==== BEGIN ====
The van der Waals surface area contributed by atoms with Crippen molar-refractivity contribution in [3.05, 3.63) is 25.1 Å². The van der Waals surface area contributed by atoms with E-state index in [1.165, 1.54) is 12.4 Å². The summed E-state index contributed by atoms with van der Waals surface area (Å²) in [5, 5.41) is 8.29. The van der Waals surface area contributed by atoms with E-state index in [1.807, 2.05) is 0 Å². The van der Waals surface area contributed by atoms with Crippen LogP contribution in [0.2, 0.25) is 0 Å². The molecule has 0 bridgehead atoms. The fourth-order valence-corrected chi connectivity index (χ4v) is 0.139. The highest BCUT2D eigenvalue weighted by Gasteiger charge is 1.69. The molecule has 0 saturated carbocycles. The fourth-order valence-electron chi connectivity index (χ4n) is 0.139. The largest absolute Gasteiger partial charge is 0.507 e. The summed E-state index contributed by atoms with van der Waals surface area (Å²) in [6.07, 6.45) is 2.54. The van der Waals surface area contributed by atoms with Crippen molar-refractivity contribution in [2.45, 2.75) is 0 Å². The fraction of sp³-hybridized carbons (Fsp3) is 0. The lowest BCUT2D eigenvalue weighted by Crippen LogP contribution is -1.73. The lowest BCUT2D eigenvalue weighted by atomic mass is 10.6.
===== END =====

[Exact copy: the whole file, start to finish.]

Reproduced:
The van der Waals surface area contributed by atoms with Crippen molar-refractivity contribution in [3.05, 3.63) is 25.1 Å². The van der Waals surface area contributed by atoms with E-state index in [1.165, 1.54) is 12.4 Å². The summed E-state index contributed by atoms with van der Waals surface area (Å²) in [5, 5.41) is 8.29. The van der Waals surface area contributed by atoms with E-state index in [1.807, 2.05) is 0 Å². The van der Waals surface area contributed by atoms with Crippen LogP contribution in [0.2, 0.25) is 0 Å². The molecule has 0 bridgehead atoms. The fourth-order valence-corrected chi connectivity index (χ4v) is 0.139. The highest BCUT2D eigenvalue weighted by Gasteiger charge is 1.69. The molecule has 0 saturated carbocycles. The fourth-order valence-electron chi connectivity index (χ4n) is 0.139. The largest absolute Gasteiger partial charge is 0.507 e. The summed E-state index contributed by atoms with van der Waals surface area (Å²) in [6.07, 6.45) is 2.54. The van der Waals surface area contributed by atoms with Crippen molar-refractivity contribution in [2.45, 2.75) is 0 Å². The fraction of sp³-hybridized carbons (Fsp3) is 0. The lowest BCUT2D eigenvalue weighted by Crippen LogP contribution is -1.73. The lowest BCUT2D eigenvalue weighted by atomic mass is 10.6.